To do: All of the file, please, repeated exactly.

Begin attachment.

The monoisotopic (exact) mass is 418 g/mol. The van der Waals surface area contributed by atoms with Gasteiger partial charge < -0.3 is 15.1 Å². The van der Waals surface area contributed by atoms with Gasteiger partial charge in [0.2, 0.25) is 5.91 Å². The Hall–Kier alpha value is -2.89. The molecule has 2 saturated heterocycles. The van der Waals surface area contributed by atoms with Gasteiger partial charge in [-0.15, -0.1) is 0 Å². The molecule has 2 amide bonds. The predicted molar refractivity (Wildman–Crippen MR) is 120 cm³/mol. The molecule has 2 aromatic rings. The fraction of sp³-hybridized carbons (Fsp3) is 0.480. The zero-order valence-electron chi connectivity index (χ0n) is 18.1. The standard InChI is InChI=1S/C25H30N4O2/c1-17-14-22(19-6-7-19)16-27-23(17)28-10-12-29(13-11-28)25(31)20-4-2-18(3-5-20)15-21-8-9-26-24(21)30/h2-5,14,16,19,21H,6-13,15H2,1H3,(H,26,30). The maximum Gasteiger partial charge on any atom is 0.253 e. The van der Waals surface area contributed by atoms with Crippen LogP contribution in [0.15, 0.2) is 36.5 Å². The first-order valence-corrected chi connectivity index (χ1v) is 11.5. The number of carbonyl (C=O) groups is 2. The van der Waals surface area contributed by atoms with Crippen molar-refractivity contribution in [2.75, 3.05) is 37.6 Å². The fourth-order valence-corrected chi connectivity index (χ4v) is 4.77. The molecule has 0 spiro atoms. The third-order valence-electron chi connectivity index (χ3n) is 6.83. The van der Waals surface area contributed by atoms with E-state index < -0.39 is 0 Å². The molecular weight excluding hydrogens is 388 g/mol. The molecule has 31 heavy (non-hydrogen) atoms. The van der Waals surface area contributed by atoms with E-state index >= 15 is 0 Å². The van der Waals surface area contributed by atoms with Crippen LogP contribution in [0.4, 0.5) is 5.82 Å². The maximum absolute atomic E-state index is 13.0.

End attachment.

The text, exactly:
The monoisotopic (exact) mass is 418 g/mol. The van der Waals surface area contributed by atoms with Gasteiger partial charge < -0.3 is 15.1 Å². The van der Waals surface area contributed by atoms with Gasteiger partial charge in [0.2, 0.25) is 5.91 Å². The Hall–Kier alpha value is -2.89. The molecule has 2 saturated heterocycles. The van der Waals surface area contributed by atoms with Gasteiger partial charge in [-0.15, -0.1) is 0 Å². The molecule has 2 amide bonds. The predicted molar refractivity (Wildman–Crippen MR) is 120 cm³/mol. The molecule has 2 aromatic rings. The fraction of sp³-hybridized carbons (Fsp3) is 0.480. The zero-order valence-electron chi connectivity index (χ0n) is 18.1. The standard InChI is InChI=1S/C25H30N4O2/c1-17-14-22(19-6-7-19)16-27-23(17)28-10-12-29(13-11-28)25(31)20-4-2-18(3-5-20)15-21-8-9-26-24(21)30/h2-5,14,16,19,21H,6-13,15H2,1H3,(H,26,30). The maximum Gasteiger partial charge on any atom is 0.253 e. The van der Waals surface area contributed by atoms with Crippen LogP contribution in [0.15, 0.2) is 36.5 Å². The first-order valence-corrected chi connectivity index (χ1v) is 11.5. The number of carbonyl (C=O) groups is 2. The van der Waals surface area contributed by atoms with Crippen molar-refractivity contribution in [2.75, 3.05) is 37.6 Å². The fourth-order valence-corrected chi connectivity index (χ4v) is 4.77. The molecule has 0 spiro atoms. The third-order valence-electron chi connectivity index (χ3n) is 6.83. The van der Waals surface area contributed by atoms with E-state index < -0.39 is 0 Å². The molecular weight excluding hydrogens is 388 g/mol. The molecule has 31 heavy (non-hydrogen) atoms. The van der Waals surface area contributed by atoms with E-state index >= 15 is 0 Å². The van der Waals surface area contributed by atoms with Crippen LogP contribution in [0.4, 0.5) is 5.82 Å². The maximum absolute atomic E-state index is 13.0.